Tuesday, February 15, 2011

From where I sit: The €50 billion flap

From where I sit - an incredibly infrequent set of observations on various affairs from Athens, Greece.

            I-R-P-C - The Iron Rule of Press Conferences: you will hear far more yawns than gasps. 

       So when a room full of Greek journalists went into a simultaneous conniption at last Friday’s EU-IMF-ECB, i.e. Troika, press conference it was a good sign that something had gone horribly wrong.

    The O2 suckage in-question was induced by European Union representative Servaas DeRoose’s announcement that the Greek government plans to privatize some €50 billion in state-run enterprises and property over the next few years, €15 billion this year, mainly from the sale of state property.

            “Excuse me, Mr. DeRoose,” one Greek journalist asked, apparently disbelieving the translation coming through her headset. “Did you say 5-0 or 1-5 … billion?”

            “The first one was 5-0, the second one was 1-5,” DeRoose replied.

DeRoose’s smirk did not seem so much arrogant as it was excruciatingly uncomfortable. This presser was about to take an ugly turn and with it, perhaps, damage the cordial relations that had existed thus far, at least at an elite level, between the Greek government and its international lifeline. Relations between the Troika and the Greek public, on the other hand, are about as good as, say, those between Hosni Mubarak and Tahrir Square. 

You see how that worked out.

            The IMF’s Paul Thomsen immediately went into damage control before fielding the first salvo of journalistic zingers. Loosely paraphrased: Of course we do not expect Greece to sell off its cultural heritage, like the Acropolis, but … 

            Too late.

            WARNING: Foul language ahead, unsuitable for younger audiences, international technocrats or potential employers. (You can see my other lovely writing samples here.)

            €50 billion is a lot of F***ing money, especially in Greece.

Granted, OSE, Greece’s train operator has about €10 billion in debt and probably about €1 billion in assets (the first number is official, the second one not-so-much), so in theory that’s a good chunk of the target. But what are the odds that some Greek or international investor is going to take on all of that debt? Not likely. Granted, just getting that annual red ink off of Greece’s books would be an accomplishment even if the state has to deal with the current debt.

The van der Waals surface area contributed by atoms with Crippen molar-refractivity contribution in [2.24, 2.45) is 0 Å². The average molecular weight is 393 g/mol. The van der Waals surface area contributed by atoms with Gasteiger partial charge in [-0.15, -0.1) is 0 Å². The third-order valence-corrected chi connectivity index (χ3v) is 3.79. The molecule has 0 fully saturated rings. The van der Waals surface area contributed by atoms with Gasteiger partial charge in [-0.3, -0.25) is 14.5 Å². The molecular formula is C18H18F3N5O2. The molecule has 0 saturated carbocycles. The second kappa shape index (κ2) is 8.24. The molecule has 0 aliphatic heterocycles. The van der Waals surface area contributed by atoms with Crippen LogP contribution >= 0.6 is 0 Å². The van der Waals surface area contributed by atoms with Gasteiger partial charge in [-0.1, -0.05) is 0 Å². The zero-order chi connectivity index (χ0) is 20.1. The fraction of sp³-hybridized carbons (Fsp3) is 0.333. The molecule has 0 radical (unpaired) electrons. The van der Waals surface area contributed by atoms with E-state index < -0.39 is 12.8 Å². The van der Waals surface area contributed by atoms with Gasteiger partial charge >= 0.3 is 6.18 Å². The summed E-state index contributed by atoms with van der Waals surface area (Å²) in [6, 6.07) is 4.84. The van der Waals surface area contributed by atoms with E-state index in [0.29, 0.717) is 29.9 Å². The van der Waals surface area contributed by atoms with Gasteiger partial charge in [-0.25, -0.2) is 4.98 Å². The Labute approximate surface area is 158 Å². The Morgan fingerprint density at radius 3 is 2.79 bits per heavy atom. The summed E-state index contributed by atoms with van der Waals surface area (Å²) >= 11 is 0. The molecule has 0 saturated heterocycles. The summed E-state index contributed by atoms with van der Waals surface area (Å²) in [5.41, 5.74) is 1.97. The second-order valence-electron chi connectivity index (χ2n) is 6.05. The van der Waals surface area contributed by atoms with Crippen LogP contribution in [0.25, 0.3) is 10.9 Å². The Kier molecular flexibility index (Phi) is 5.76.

It’s hard to imagine what else the Greek government could move, and quickly, that would have an impact in so many billions of euros without an even greater social cost. As the Greek media reminded anyone paying attention, moving property in Greece is a murderous, chaotic bureaucratic process that takes years.

            The reporters in the room reeled with the realization (which, by the way, was not included in either the Greek or the English press release handed to us at the start of the conference) and tried to come to grips with exactly what €50 billion would mean. Western European jokes about selling islands and monuments from spring 2010 collide with memories of the ‘Washington Consensus’ that led Eastern Europe on the road to privatization, and some would argue, nowhere. Balkan cousins Bulgaria, Romania, Albania and Yugoslavia, like Greece, possessed woefully underproductive industries and utilities that the locals wanted to fiercely defend and international buyers weren’t sure were worth much at all. 

            When the zingers came, and boy did they come, Thomsen became uncharacteristically vehement. Again, loosely paraphrased: Do not be fooled by those who have a vested interest in controlling these social goods.

            More than ever before, Mr. Thomsen seems to be suffering from the Athens strain of Stockholm Syndrome; that disease that afflicts foreigners who come to rescue Greece in a crisis and then fall hopelessly in love with this strange, beautiful, and-did-I-mention strange country. He is in good company with a host of former American and British officials this reporter has come across over the years who are taking up do-good causes that the Greeks seem to have little interest in themselves.